The United States-Mexico-Canada Agreement, or USMCA, will be implemented on July 1st of this year, according to a press release from the U.S. Trade Representative’s office. The new trade agreement will govern trade relations between the United States, Canada, and Mexico. All three countries have completed domestic preparations necessary to implement the law. The United States and Canada exchanged $718.5 billion USD in 2018, the latest figures according to the U.S. Trade Representative. In the same year, the United States and Mexico traded $671.1 billion USD in goods and services.
President Trump signed the USMCA into law on January 29, 2020. Mexico had already ratified it at that point, and Canada would follow suit in March.
The new trade agreement aims to update its predecessor, the North American Free Trade Agreement, or NAFTA. Signed in 1993, NAFTA is estimated to have increased commerce between the three countries from $290 billion USD in 1993, to more than $1.1 trillion USD in 2016. Now, the USMCA aims to update the agreement, and addresses sectors such as intellectual property and digital trade. It also contains new regulations regarding labor rights and the environment.
One of the biggest changes will be with the auto industry. NAFTA allowed for cars to pass, tariff free, between borders as long as at least 62.5% of components were manufactured in one of the three signing countries. The USMCA raises that requirement to 75% of an automobile’s components. In addition, between 40 and 45% of parts must be made in a factory that pays workers at least $16 USD per hour. While wages in the United States already average well above that, Mexican workers currently earn under $8 USD per hour. This will force car manufacturers operating in Mexico to either raise wages considerably, pay an import tax on each car, or relocate their operation – to the United States or Canada, or outside of North America altogether.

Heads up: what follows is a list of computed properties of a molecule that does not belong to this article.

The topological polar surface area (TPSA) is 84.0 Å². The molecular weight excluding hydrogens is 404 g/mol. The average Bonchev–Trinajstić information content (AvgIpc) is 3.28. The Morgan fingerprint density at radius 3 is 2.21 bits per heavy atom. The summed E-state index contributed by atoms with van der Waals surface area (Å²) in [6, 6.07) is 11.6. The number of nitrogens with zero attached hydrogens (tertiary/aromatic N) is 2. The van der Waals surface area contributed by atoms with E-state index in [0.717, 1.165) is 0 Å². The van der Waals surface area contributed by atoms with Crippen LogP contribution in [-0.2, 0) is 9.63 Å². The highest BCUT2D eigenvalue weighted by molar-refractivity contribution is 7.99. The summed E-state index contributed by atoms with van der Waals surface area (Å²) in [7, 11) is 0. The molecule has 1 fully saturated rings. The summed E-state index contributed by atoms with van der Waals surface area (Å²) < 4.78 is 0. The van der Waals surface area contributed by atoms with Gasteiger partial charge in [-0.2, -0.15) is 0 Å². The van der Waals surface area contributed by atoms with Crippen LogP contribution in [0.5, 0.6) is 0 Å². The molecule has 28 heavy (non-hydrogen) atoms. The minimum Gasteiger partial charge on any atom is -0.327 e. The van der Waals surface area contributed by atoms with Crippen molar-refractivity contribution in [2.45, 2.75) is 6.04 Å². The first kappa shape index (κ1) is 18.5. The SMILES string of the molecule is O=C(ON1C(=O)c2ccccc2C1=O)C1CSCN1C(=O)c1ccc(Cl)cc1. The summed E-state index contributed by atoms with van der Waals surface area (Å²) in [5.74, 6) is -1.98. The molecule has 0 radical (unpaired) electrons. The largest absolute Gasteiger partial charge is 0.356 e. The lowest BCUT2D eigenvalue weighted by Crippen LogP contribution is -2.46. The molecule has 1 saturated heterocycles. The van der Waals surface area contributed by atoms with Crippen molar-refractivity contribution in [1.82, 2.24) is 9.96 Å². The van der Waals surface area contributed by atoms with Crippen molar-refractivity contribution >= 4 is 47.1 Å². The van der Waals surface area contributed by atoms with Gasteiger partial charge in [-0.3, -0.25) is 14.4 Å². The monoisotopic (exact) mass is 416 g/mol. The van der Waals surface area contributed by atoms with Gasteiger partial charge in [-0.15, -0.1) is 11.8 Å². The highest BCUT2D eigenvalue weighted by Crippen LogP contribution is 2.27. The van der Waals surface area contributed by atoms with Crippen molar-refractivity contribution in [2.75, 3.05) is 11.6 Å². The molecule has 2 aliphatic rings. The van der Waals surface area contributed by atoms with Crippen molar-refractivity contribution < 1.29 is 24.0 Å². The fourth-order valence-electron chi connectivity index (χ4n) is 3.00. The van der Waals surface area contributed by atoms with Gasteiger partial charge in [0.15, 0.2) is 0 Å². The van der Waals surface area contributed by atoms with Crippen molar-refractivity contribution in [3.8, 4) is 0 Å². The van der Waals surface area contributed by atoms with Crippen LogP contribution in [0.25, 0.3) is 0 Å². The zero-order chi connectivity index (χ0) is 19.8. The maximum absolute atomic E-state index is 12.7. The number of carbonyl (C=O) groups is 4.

The Trade Representative announcement didn’t come without some opposition. Mexico has asked for a longer transition period for automakers. In addition, the American Automotive Policy Council, American International Automobile Dealers Association, Motor and Equipment Manufacturers Association, National Automobile Dealers Association, and Here For America released a joint statement, that ‘We are in the midst of a global pandemic that is significantly disrupting our supply chains, and the industry is throwing all available resources into managing production through this crisis for our employees and for the broader US economy.’
Trucking can expect to benefit from the added certainty that this new legislation will bring. American Trucking Association president Chris Spear said in a press release that, ‘[expected economic growth] will be a boon to the American trucking industry – which already moves 82% of the freight that crosses the Mexican border and 68% that crosses our border with Canada – as well as to consumers in all three countries.’
The USMCA is expected to add $68.2 billion, or 0.35%, to US GDP.